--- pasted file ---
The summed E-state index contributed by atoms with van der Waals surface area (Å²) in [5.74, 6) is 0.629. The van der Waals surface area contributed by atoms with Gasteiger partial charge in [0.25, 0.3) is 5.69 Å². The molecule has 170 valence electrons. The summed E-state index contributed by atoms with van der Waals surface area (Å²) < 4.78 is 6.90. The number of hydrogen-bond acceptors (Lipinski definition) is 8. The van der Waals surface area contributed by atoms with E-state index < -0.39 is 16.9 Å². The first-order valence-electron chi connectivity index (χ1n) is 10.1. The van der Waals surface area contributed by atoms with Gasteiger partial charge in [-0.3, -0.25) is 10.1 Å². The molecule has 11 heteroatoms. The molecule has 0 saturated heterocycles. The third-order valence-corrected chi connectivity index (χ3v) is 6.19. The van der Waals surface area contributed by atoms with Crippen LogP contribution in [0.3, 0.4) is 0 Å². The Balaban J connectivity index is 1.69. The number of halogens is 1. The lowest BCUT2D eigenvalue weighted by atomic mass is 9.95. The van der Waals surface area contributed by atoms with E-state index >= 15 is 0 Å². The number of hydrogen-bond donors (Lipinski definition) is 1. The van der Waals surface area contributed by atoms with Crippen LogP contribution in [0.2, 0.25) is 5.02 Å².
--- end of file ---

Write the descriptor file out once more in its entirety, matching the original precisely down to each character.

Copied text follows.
The summed E-state index contributed by atoms with van der Waals surface area (Å²) in [5.74, 6) is 0.629. The van der Waals surface area contributed by atoms with Gasteiger partial charge in [0.25, 0.3) is 5.69 Å². The molecule has 170 valence electrons. The summed E-state index contributed by atoms with van der Waals surface area (Å²) < 4.78 is 6.90. The number of hydrogen-bond acceptors (Lipinski definition) is 8. The van der Waals surface area contributed by atoms with E-state index < -0.39 is 16.9 Å². The first-order valence-electron chi connectivity index (χ1n) is 10.1. The van der Waals surface area contributed by atoms with Gasteiger partial charge in [-0.3, -0.25) is 10.1 Å². The molecule has 11 heteroatoms. The molecule has 0 saturated heterocycles. The third-order valence-corrected chi connectivity index (χ3v) is 6.19. The van der Waals surface area contributed by atoms with Crippen LogP contribution in [0.3, 0.4) is 0 Å². The Balaban J connectivity index is 1.69. The number of halogens is 1. The lowest BCUT2D eigenvalue weighted by atomic mass is 9.95. The van der Waals surface area contributed by atoms with E-state index >= 15 is 0 Å². The number of hydrogen-bond donors (Lipinski definition) is 1. The van der Waals surface area contributed by atoms with Crippen LogP contribution in [0.2, 0.25) is 5.02 Å².